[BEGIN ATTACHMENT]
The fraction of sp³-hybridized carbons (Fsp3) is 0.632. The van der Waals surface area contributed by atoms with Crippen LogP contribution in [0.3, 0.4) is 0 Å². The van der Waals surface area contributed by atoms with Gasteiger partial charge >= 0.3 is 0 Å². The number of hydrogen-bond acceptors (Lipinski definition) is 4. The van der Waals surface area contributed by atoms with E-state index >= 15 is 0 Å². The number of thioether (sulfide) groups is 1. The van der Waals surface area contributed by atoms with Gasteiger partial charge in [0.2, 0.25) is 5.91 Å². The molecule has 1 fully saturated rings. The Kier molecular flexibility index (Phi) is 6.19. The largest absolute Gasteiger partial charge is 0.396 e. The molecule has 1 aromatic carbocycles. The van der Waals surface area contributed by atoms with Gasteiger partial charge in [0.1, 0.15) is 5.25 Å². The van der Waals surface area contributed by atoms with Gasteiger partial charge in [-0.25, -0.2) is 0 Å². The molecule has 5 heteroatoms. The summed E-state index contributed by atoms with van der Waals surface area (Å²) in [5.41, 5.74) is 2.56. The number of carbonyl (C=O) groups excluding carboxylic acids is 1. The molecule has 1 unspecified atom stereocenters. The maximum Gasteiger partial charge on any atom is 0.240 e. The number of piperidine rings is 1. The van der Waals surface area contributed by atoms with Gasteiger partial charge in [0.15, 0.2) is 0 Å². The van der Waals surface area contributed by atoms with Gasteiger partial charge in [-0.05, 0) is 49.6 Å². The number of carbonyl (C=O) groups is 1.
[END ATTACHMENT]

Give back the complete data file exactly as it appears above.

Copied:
The fraction of sp³-hybridized carbons (Fsp3) is 0.632. The van der Waals surface area contributed by atoms with Crippen LogP contribution in [0.3, 0.4) is 0 Å². The van der Waals surface area contributed by atoms with Gasteiger partial charge >= 0.3 is 0 Å². The number of hydrogen-bond acceptors (Lipinski definition) is 4. The van der Waals surface area contributed by atoms with E-state index >= 15 is 0 Å². The number of thioether (sulfide) groups is 1. The van der Waals surface area contributed by atoms with Gasteiger partial charge in [0.2, 0.25) is 5.91 Å². The molecule has 1 fully saturated rings. The Kier molecular flexibility index (Phi) is 6.19. The largest absolute Gasteiger partial charge is 0.396 e. The molecule has 1 aromatic carbocycles. The van der Waals surface area contributed by atoms with Gasteiger partial charge in [0.1, 0.15) is 5.25 Å². The van der Waals surface area contributed by atoms with Gasteiger partial charge in [-0.25, -0.2) is 0 Å². The molecule has 5 heteroatoms. The summed E-state index contributed by atoms with van der Waals surface area (Å²) in [5.41, 5.74) is 2.56. The number of carbonyl (C=O) groups excluding carboxylic acids is 1. The molecule has 1 unspecified atom stereocenters. The maximum Gasteiger partial charge on any atom is 0.240 e. The number of piperidine rings is 1. The van der Waals surface area contributed by atoms with Gasteiger partial charge in [0.15, 0.2) is 0 Å². The van der Waals surface area contributed by atoms with Gasteiger partial charge in [-0.05, 0) is 49.6 Å². The number of carbonyl (C=O) groups is 1.